Exhibit: Phantom Access

Exhibit from Jason Scott, on January, 2006

Apple II Disk Image: Phantom Access (143k)
Phantom Access Program, utilities, and menus. Contains welcome screen and program (including Pink Floyd quote), as well as editor for creating modules (configuration files) for program hacker. The program implies it has been worked on from 1982-1985.

Apple II Disk Image: Phantom Access Documentation (143k)
Converted Phantom Access Docs from the Documentation Disk

Documentation for Phantom Access program. Originally in 5 parts, but combined for the .txt version. Includes many of the hallmarks of the later Mindvox system (as well as standards of Legion of Doom writing) including text logos, excellent writing and grammar, and heavily formatted 80 column text.

Discussions, Threats, and Reviews of Phantom Access (Circa 1987)
Collection of messages written in circa 1987 regarding use of the Phantom Access program. Most reviews are very positive, and there are also some commentary and flamewars regarding the release of the program (more a leak) to the general populace.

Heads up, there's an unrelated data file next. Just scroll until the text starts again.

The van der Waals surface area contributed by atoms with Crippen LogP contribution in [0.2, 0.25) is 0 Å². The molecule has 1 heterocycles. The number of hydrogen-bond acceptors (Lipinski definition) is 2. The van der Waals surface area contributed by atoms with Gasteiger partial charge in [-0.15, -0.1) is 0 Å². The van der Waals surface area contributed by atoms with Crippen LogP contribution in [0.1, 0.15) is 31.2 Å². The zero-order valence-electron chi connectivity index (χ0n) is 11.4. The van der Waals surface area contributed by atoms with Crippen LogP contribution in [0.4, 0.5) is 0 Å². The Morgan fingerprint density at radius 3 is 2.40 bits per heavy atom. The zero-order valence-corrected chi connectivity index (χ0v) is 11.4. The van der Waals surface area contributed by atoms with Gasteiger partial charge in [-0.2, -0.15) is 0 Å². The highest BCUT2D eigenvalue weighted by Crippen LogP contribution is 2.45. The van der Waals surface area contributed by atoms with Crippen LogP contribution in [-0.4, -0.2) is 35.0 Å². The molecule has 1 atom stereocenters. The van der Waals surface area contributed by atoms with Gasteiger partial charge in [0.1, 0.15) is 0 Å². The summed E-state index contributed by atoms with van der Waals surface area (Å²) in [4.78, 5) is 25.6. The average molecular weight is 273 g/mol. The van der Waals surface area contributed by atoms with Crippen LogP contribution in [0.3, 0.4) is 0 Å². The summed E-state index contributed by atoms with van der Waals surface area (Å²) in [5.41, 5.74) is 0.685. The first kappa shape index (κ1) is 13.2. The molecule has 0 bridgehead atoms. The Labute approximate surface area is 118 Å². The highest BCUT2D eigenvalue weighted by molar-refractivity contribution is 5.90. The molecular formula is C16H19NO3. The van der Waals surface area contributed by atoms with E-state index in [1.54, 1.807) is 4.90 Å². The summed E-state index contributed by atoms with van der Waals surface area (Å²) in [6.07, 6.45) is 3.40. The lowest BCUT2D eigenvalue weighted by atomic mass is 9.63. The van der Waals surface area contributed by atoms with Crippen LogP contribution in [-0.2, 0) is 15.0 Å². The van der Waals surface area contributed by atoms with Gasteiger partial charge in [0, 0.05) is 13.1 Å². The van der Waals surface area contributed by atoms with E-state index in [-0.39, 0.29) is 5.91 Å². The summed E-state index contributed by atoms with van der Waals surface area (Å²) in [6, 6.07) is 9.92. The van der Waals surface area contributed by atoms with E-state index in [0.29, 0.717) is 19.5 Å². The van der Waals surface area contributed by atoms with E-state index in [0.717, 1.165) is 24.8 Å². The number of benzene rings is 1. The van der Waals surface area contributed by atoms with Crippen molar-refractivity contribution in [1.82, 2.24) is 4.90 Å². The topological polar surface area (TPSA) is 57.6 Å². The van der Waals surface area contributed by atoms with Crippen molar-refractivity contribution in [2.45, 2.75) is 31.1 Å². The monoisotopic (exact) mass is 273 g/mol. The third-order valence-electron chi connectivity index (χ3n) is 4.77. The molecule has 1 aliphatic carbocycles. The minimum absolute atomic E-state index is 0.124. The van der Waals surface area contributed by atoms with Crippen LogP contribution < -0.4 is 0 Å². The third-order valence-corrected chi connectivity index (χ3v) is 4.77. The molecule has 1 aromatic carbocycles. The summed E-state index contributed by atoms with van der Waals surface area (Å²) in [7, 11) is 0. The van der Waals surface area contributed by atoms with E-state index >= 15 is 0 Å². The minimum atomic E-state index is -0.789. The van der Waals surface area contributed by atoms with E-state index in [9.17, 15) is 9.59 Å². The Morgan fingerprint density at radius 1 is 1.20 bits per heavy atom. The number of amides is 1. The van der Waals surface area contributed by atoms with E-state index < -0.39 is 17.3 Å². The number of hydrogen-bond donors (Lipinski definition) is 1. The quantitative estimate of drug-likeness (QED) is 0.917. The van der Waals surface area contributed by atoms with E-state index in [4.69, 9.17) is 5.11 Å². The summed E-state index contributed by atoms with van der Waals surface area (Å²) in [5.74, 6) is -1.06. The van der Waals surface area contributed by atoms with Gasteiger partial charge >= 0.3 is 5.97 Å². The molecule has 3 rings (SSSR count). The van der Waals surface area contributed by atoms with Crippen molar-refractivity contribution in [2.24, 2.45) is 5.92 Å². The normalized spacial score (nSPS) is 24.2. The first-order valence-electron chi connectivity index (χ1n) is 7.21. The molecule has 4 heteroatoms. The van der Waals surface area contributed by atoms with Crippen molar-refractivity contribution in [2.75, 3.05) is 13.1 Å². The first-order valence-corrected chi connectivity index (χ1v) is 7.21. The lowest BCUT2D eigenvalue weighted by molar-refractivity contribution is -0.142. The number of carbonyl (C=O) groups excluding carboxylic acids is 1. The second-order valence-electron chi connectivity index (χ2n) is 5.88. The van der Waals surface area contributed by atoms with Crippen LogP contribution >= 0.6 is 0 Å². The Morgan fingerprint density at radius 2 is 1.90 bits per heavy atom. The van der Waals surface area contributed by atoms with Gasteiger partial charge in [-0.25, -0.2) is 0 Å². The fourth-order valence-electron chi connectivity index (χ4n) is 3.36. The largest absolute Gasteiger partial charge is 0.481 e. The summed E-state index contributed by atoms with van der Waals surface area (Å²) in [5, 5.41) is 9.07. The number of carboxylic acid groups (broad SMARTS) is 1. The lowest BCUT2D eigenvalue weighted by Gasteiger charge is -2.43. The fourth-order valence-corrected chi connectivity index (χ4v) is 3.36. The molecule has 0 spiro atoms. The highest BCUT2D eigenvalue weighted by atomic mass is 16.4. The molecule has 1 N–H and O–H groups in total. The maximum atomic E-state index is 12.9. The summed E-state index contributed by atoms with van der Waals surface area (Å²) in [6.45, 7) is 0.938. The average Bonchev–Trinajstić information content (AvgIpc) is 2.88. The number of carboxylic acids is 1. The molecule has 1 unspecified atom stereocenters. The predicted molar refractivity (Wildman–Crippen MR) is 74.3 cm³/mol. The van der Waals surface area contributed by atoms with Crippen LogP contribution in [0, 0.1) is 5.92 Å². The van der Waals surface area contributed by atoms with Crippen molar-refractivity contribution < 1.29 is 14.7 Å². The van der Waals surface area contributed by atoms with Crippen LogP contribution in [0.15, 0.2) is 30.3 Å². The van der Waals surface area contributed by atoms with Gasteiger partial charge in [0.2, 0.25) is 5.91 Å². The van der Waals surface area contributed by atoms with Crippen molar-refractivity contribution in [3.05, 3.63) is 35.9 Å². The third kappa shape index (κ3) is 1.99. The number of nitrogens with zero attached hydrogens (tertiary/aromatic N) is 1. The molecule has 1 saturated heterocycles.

Contributed from Michael Kubecka, these are two Apple II Disk images and collected messages regarding Phantom Access, a hacking and phreaking program ostensibly created by Lord Digital in the late 1980's.

Michael warns me both that there is no guarantee that this is the "real" Phantom Access program, and that in an interview he read, Lord Digital mentioned this program would delete itself after a number of reboots. Although this is currently a disk image, it is still possible for an emulator to write over itself, and the image could be lost.

From the documentation for Phantom Access:

"The eventual goal of Phantom Access was to realize a fully automated system for the Apple-Cat modem. The sound sampling and evaluation system has been almost unchanged from revision 4.0 to 5.7 of the series, everything else has been rewritten several times. The final 6.6 revision is a full implementation of the original design (read: it has very little in common with anything in the 5.7 series) with a final processor that is capable of passing data through the Apple-Cat's serial port to an external machine, thus allowing use of the entire Apple computer system as nothing more than a very sophisticated auxiliary modem."

Copy of this entire exhibit in a zip file (236k)